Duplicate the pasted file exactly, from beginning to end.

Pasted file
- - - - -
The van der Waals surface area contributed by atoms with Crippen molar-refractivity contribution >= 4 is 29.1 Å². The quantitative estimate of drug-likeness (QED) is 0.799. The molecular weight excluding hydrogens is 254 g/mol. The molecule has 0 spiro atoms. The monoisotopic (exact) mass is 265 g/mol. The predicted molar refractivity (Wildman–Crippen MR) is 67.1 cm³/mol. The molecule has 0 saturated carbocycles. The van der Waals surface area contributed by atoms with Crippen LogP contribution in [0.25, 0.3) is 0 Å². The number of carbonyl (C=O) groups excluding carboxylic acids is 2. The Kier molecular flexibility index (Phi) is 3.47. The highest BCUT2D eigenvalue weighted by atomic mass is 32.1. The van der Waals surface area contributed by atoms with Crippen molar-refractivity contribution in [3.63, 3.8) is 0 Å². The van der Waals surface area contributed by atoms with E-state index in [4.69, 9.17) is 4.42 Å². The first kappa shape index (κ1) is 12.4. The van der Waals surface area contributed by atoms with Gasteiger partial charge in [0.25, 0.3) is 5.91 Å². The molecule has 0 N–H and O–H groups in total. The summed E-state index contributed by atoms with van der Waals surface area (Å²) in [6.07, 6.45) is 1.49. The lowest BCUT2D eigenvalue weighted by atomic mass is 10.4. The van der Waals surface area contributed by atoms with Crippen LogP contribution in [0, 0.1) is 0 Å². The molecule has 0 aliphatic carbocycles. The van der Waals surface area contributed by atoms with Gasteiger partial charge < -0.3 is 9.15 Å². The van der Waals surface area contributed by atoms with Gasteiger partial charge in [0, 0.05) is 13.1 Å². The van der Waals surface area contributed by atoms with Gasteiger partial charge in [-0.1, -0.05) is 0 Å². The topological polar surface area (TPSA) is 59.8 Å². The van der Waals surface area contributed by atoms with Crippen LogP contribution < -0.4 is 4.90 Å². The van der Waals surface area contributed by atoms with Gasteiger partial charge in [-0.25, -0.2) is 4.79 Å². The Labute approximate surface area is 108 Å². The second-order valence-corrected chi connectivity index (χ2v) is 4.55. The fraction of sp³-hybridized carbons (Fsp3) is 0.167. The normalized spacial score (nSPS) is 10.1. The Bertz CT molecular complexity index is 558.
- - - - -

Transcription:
The van der Waals surface area contributed by atoms with Crippen molar-refractivity contribution >= 4 is 29.1 Å². The quantitative estimate of drug-likeness (QED) is 0.799. The molecular weight excluding hydrogens is 254 g/mol. The molecule has 0 spiro atoms. The monoisotopic (exact) mass is 265 g/mol. The predicted molar refractivity (Wildman–Crippen MR) is 67.1 cm³/mol. The molecule has 0 saturated carbocycles. The van der Waals surface area contributed by atoms with Crippen LogP contribution in [0.25, 0.3) is 0 Å². The number of carbonyl (C=O) groups excluding carboxylic acids is 2. The Kier molecular flexibility index (Phi) is 3.47. The highest BCUT2D eigenvalue weighted by atomic mass is 32.1. The van der Waals surface area contributed by atoms with Crippen molar-refractivity contribution in [3.63, 3.8) is 0 Å². The van der Waals surface area contributed by atoms with E-state index in [4.69, 9.17) is 4.42 Å². The first kappa shape index (κ1) is 12.4. The van der Waals surface area contributed by atoms with Gasteiger partial charge in [0.25, 0.3) is 5.91 Å². The molecule has 0 N–H and O–H groups in total. The summed E-state index contributed by atoms with van der Waals surface area (Å²) in [6.07, 6.45) is 1.49. The lowest BCUT2D eigenvalue weighted by atomic mass is 10.4. The van der Waals surface area contributed by atoms with Crippen LogP contribution in [0, 0.1) is 0 Å². The molecule has 0 aliphatic carbocycles. The van der Waals surface area contributed by atoms with Gasteiger partial charge < -0.3 is 9.15 Å². The van der Waals surface area contributed by atoms with Gasteiger partial charge in [0, 0.05) is 13.1 Å². The van der Waals surface area contributed by atoms with Gasteiger partial charge in [-0.1, -0.05) is 0 Å². The topological polar surface area (TPSA) is 59.8 Å². The van der Waals surface area contributed by atoms with Crippen LogP contribution < -0.4 is 4.90 Å². The van der Waals surface area contributed by atoms with Gasteiger partial charge in [-0.25, -0.2) is 4.79 Å². The Labute approximate surface area is 108 Å². The second-order valence-corrected chi connectivity index (χ2v) is 4.55. The fraction of sp³-hybridized carbons (Fsp3) is 0.167. The normalized spacial score (nSPS) is 10.1. The Bertz CT molecular complexity index is 558.